During their counterattacks, the USS Johnston, Hoel, and Samuel B. Roberts were sunk by gunfire. Later, USS Gambier Bay was sunk by gunfire as well, while USS Fanshaw Bay, USS Kalinin Bay, Dennis, and Heermann suffered heavy damage. During the surface phase of the action White Plains's 5-inch gun crew claimed six hits on heavy cruiser Chōkai, causing its eight deck-mounted Type 93 "Long Lance" torpedoes to explode. The explosion crippled Chōkai, making it vulnerable to air attack. Chōkai was later sunk by planes from Ommaney Bay (CVE-79), an escort carrier of Taffy 2. However, Haguro's detailed action report states that Chokai's immobilizing damage resulted from a bomb hit at 0851.
The Japanese surface force broke off its pursuit from 0912–0917 hours, and after milling around in apparent confusion for a time, retired northward to San Bernardino Strait. The retreat by Kurita's surface force, however, did not end the ordeal for White Plains and her fellow warships. After a 90-minute respite, they suffered harassment from a different quarter. At 1050 hours, a formation of nine Japanese Navy Zeke fighters appeared and began simultaneous kamikaze attacks. Two of them singled out White Plains as their victim. Her antiaircraft gunners responded, hitting one of the intruders, which immediately changed course and crashed into USS St. Lo, which eventually sank. The other aircraft continued on toward White Plains, but her antiaircraft guns finally brought him down yards astern, scattering debris all over the ship's deck and sides, but causing only 11 relatively minor casualties. In the meantime, USS Kitkun Bay and USS Kalinin Bay also suffered from kamikaze crashes, but neither of these proved to be fatal to the carriers. That attack proved to be the final combat action of USS White Plains. She steamed to the naval base at Manus with the other surviving carriers, arriving on 31 October. After an inspection of the damage, it was decided that the battered escort carrier should return to the United States for complete repairs. Accordingly, she departed from Manus on 6 November and headed to the West Coast, arriving at San Diego Harbor on 27 November; repairs began immediately.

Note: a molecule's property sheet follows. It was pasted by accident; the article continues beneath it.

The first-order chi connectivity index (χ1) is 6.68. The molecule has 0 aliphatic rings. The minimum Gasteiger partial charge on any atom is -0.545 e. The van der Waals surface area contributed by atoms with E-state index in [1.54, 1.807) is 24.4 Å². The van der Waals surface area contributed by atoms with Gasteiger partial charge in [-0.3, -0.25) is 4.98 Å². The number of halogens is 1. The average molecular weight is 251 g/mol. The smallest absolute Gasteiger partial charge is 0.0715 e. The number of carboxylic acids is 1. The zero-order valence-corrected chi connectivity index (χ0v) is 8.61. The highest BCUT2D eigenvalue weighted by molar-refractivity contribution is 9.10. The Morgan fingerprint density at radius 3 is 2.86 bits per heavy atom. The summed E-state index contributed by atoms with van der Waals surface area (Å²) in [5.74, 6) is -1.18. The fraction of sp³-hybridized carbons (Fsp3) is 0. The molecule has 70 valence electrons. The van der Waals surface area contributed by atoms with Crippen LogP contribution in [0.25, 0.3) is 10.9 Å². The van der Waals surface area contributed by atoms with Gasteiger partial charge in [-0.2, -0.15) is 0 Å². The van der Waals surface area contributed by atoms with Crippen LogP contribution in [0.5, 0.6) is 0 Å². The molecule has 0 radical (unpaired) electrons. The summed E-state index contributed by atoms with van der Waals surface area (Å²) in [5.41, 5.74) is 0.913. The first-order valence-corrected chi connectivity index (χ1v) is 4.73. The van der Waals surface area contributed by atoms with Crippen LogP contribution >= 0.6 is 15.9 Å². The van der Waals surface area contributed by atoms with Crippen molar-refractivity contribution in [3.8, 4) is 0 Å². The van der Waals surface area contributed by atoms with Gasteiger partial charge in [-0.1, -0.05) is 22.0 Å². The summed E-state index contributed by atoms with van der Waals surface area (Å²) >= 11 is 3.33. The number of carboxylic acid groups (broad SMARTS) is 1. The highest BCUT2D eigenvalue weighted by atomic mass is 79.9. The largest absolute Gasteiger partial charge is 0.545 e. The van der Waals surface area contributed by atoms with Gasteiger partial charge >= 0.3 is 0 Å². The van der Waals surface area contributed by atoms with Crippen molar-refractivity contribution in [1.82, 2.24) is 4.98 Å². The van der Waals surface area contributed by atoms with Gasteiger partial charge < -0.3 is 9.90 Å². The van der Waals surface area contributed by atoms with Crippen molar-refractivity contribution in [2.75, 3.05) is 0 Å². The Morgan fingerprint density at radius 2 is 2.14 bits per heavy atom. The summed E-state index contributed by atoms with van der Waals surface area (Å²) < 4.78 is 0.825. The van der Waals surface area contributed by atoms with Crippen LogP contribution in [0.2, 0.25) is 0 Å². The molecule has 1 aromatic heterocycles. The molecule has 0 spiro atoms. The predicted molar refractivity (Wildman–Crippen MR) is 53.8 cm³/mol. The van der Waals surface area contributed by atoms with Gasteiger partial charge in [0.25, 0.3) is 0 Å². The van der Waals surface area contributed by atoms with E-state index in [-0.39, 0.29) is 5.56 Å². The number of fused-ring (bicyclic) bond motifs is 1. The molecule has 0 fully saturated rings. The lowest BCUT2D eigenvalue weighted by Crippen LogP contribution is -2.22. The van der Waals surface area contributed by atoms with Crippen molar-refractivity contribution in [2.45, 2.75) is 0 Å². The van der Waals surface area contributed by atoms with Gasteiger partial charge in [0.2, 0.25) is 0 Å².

Ready for action once more, USS White Plains steamed out of San Diego on 19 January 1945. However, concern about the lingering effects of the hull and machinery damage suffered at Samar kept her off the front lines and she was assigned to ferrying replacement aircraft from their factories in the United States to bases in the western Pacific for the remainder of the war. During the last months of the war, White Plains visited Kwajalein, Hollandia (currently known as Jayapura), Ulithi, Saipan, Guam, Leyte, and Pearl Harbor. All had been scenes of major combat actions in the past, but by this time they had become rear areas. The closest approach to the fighting by White Plains after the Battle off Samar came just after the amphibious landings on Okinawa in April 1945, when she steamed to within 100 miles of the island to launch two squadrons of Marine Corps F4U Corsair fighter planes for duty from air bases on that large island.
His brother, David Deming, born 1 February 1917, served in the U.S. Navy, Ensign to Lieutenant Commander, from 22 March 1942. He died 23 October 1977 and is buried in the Holy Cross Catholic Cemetery, Colma, San Mateo, California.